CWS4322 is offline   Reply With Quote
Old 02-18-2011, 04:57 AM   #8
Assistant Cook
 
Join Date: Feb 2011
Posts: 10
I just planted my spring garden. Although I think I've planted too early this year. We've had 2 storms come through southern Cali
In the last 3-4 weeks since I planted my garden. The squash and some of the tomatoes aren't doing so well. Did I start too early? It was nice out. Hm.
Tinybu88les8 is offline   Reply With Quote
Old 03-04-2011, 07:44 PM   #9
Cupcake
 
Kathleen's Avatar
 
Join Date: Dec 2009
Location: Mid-Atlantic, USA
Posts: 3,339
I am SO excited!

I live in the city, which is fairly crowded. About three blocks from our home, there are city farm garden plots. At that point in the road, one would not know they are smack-dab in the center of a city! I always see people gardening when I drive to or from work. The plots are about 150 square feet, come with water. Hoses, wood chips and leaf compost are also available. There is a small fee for a key to the garden lock and the plot rental is $20/year.

Last year, I inquired and was told that they would place me on a waiting list. I was also told that the list would likely take two years to get to my name. Well, today, we were called to ask if I wanted a plot! I have NO idea what I am doing except writing a check for my plot as soon as I get my contract.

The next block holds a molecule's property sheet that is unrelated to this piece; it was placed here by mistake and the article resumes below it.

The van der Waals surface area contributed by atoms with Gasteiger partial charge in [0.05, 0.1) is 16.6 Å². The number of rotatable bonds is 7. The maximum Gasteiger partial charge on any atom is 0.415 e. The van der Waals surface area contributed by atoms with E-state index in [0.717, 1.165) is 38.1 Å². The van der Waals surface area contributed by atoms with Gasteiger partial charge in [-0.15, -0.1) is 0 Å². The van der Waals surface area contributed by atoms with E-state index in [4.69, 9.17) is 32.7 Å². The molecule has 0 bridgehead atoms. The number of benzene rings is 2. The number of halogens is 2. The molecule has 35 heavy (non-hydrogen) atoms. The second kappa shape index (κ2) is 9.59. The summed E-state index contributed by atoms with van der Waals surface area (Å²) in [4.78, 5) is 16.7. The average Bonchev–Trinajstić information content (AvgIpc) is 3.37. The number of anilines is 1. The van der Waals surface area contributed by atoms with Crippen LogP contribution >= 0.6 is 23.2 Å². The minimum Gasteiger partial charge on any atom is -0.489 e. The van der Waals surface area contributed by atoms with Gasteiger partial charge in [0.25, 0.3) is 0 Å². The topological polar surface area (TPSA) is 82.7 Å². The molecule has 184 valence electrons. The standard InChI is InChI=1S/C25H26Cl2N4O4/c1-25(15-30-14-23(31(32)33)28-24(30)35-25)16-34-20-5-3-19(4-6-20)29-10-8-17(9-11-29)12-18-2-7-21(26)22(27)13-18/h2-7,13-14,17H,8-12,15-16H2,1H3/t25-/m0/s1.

The garden is on the edge of a park. I cannot wait to see where my spot is! Here are some pictures of the road in front of the city farm and some of the actual garden...supplied by Google Maps.

I'm pouring through websites to see where I should start, etc.
Attached Thumbnails
Click image for larger version

Name:	A Road in the City.jpg
Views:	258
Size:	42.8 KB
ID:	10138   Click image for larger version

Name:	City Farms Garden.jpg
Views:	257
Size:	51.9 KB
ID:	10139  

Click image for larger version

Name:	City Farms Garden2.jpg
Views:	262
Size:	51.2 KB
ID:	10140  
__________________


~Kathleen

A little bit Ginger. A little bit Mary Ann.
Kathleen is offline   Reply With Quote
Old 03-04-2011, 08:29 PM   #10
Master Chef
 
DaveSoMD's Avatar
 
Join Date: Mar 2008
Location: Maryland
Posts: 7,340
CONGRATULATIONS!!!!!!

Let me know if you have any questions, I'll be happy to try and answer them and help out where I can!
__________________
Quoth the chicken, "Fry some more."
AB - Good Eats: Fry Hard II
DaveSoMD is offline   Reply With Quote
Old 03-04-2011, 10:05 PM   #11
Chef Extraordinaire
 
taxlady's Avatar
 
Join Date: Sep 2010
Location: near Montreal, Quebec
Posts: 28,038
Send a message via Skype™ to taxlady
w00t!
__________________
May you live as long as you wish and love as long as you live.
Robert A. Heinlein
taxlady is offline   Reply With Quote
Old 03-04-2011, 11:51 PM   #12
Ogress Supreme
 
PrincessFiona60's Avatar
 
Join Date: Jul 2009
Location: Wyoming
Posts: 39,013
Yea! You will have so much fun!
__________________
“There are only two ways to live your life. One is as though nothing is a miracle. The other is as though everything is a miracle.” - Albert Einstein
PrincessFiona60 is offline   Reply With Quote
Old 03-05-2011, 12:11 AM   #13
Head Chef
 
spork's Avatar
 
Join Date: May 2009
Location: Landlocked in Southwest U.S.